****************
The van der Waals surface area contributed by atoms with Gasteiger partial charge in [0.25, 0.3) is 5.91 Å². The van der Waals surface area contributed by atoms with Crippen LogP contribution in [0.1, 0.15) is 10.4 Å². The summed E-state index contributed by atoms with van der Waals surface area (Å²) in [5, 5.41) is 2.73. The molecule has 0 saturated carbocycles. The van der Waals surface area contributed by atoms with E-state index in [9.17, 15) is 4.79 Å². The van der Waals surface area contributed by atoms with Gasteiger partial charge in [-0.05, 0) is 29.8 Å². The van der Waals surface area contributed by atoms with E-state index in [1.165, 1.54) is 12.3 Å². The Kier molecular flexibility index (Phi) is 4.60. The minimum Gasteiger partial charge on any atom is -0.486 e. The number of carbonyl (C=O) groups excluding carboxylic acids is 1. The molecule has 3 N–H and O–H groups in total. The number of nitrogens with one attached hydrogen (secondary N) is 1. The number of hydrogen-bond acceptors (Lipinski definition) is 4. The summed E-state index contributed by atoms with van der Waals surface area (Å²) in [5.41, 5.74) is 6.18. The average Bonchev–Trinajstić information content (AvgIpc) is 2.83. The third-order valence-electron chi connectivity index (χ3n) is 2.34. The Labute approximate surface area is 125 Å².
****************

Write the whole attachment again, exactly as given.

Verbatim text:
The van der Waals surface area contributed by atoms with Gasteiger partial charge in [0.25, 0.3) is 5.91 Å². The van der Waals surface area contributed by atoms with Crippen LogP contribution in [0.1, 0.15) is 10.4 Å². The summed E-state index contributed by atoms with van der Waals surface area (Å²) in [5, 5.41) is 2.73. The molecule has 0 saturated carbocycles. The van der Waals surface area contributed by atoms with E-state index in [9.17, 15) is 4.79 Å². The van der Waals surface area contributed by atoms with Gasteiger partial charge in [-0.05, 0) is 29.8 Å². The van der Waals surface area contributed by atoms with E-state index in [1.165, 1.54) is 12.3 Å². The Kier molecular flexibility index (Phi) is 4.60. The minimum Gasteiger partial charge on any atom is -0.486 e. The number of carbonyl (C=O) groups excluding carboxylic acids is 1. The molecule has 3 N–H and O–H groups in total. The number of nitrogens with one attached hydrogen (secondary N) is 1. The number of hydrogen-bond acceptors (Lipinski definition) is 4. The summed E-state index contributed by atoms with van der Waals surface area (Å²) in [5.41, 5.74) is 6.18. The average Bonchev–Trinajstić information content (AvgIpc) is 2.83. The third-order valence-electron chi connectivity index (χ3n) is 2.34. The Labute approximate surface area is 125 Å².